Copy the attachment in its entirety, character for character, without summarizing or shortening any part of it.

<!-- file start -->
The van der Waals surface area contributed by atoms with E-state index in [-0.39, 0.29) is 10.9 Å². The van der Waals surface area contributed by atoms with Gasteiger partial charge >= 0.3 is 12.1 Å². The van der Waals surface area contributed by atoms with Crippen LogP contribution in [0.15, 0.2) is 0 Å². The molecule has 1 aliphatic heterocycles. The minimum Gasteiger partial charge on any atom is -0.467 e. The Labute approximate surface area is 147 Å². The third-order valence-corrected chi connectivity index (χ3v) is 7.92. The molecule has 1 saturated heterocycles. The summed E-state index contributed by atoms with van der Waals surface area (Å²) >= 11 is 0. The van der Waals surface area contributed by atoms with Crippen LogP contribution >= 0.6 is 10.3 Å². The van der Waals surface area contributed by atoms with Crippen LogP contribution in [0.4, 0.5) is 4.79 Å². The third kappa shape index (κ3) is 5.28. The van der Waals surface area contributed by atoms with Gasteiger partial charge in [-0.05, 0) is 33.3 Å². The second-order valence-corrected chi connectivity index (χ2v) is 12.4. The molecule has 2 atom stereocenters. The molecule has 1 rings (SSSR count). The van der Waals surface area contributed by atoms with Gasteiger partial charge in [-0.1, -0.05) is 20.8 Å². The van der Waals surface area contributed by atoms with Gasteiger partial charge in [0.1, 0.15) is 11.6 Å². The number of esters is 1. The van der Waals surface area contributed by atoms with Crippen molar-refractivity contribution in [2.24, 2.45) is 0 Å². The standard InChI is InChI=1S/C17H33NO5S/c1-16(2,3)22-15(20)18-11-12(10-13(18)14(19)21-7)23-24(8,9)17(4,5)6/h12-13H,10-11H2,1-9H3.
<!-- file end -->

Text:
The van der Waals surface area contributed by atoms with E-state index in [-0.39, 0.29) is 10.9 Å². The van der Waals surface area contributed by atoms with Gasteiger partial charge >= 0.3 is 12.1 Å². The van der Waals surface area contributed by atoms with Crippen LogP contribution in [0.15, 0.2) is 0 Å². The molecule has 1 aliphatic heterocycles. The minimum Gasteiger partial charge on any atom is -0.467 e. The Labute approximate surface area is 147 Å². The third-order valence-corrected chi connectivity index (χ3v) is 7.92. The molecule has 1 saturated heterocycles. The summed E-state index contributed by atoms with van der Waals surface area (Å²) >= 11 is 0. The van der Waals surface area contributed by atoms with Crippen LogP contribution >= 0.6 is 10.3 Å². The van der Waals surface area contributed by atoms with Crippen LogP contribution in [0.4, 0.5) is 4.79 Å². The third kappa shape index (κ3) is 5.28. The van der Waals surface area contributed by atoms with Gasteiger partial charge in [-0.05, 0) is 33.3 Å². The second-order valence-corrected chi connectivity index (χ2v) is 12.4. The molecule has 2 atom stereocenters. The molecule has 1 rings (SSSR count). The van der Waals surface area contributed by atoms with Gasteiger partial charge in [-0.1, -0.05) is 20.8 Å². The van der Waals surface area contributed by atoms with Gasteiger partial charge in [0.1, 0.15) is 11.6 Å². The number of esters is 1. The van der Waals surface area contributed by atoms with Crippen molar-refractivity contribution in [2.24, 2.45) is 0 Å². The standard InChI is InChI=1S/C17H33NO5S/c1-16(2,3)22-15(20)18-11-12(10-13(18)14(19)21-7)23-24(8,9)17(4,5)6/h12-13H,10-11H2,1-9H3.